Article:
New member
What I liked about Dr. Lamerson’s first post.

Dr. Lamerson ran to his high ground. It is a good idea to ask to start with the gospels (though a bit naïve if he believes it will stay there) as that’s has some of the best artillery against the Open view, and there is only a small amount of artillery found there to be used against the Settled view.

Furthermore I thought he was aggressive, and liked that he didn’t waste too much time framing the debate (though a little more probably would have been better).

Problems with Dr. Lamerson’s first post.

By insisting so much that they stick to the Life of Jesus only, he built a battle he must win. If there is a draw on the issue of Jesus in the gospels it will not look good for his position. Furthermore, being so insistent gave some the impression he was fearful of the rest of Scriptures.

Also it didn’t give any clue as to what is to come from him. Very little was setup for what we can be expecting from him except that he will specialize in passages from the gospel to attack the Open position.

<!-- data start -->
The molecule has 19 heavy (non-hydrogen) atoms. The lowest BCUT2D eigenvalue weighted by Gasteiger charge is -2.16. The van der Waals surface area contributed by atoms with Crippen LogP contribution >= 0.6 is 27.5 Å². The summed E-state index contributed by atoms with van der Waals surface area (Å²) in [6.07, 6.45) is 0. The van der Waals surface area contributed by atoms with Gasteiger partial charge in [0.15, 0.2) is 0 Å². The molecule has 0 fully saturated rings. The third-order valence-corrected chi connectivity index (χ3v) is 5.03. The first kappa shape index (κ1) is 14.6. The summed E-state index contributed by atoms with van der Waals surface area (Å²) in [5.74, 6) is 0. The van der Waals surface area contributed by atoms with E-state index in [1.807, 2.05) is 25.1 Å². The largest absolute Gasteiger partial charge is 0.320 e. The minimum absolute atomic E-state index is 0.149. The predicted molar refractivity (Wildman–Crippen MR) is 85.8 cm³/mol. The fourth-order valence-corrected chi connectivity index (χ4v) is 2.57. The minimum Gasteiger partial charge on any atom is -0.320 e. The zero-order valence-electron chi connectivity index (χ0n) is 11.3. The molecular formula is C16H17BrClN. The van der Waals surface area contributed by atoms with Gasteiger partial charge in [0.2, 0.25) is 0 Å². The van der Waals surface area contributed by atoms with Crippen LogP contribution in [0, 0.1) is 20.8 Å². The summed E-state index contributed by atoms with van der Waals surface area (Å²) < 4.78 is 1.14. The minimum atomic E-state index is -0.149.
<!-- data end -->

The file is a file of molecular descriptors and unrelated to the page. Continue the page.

What I liked about Mr. Enyart’s first post.

Mr. Enyart also went on the offensive. He laid out how he could be expected to move the debate as an attack on “classical” Christian thinking and how it has been persuaded by pagan Greek theology. This hinted (though it could have been explained better) that it would eventually explain a better, unfiltered look at the question “Does God Know Your Entire Future?” As if, once pagan notions are thrown off, we will see the true answer to the question.

He gave relevance to the debate. Rather than a meaningless debate, Mr. Enyart proposed why it matters. I liked that.

It is a strong argument to point out that the Incarnation was not a non-event. It was definately a change that God humbled himself and "became flesh". Eventually to "become sin". It is difficult for protractor to seriously suggest that the Incarnation was just bussiness as usual.

Problems with Mr. Enyart’s first post.

Mr. Enyart did not respond to any of the points Dr. Lamerson raised. I noted two:
#1 - Matthew 8:6 “your Father knows what you need before you ask him”
#2 – Jesus predicting Peter’s thrice denial.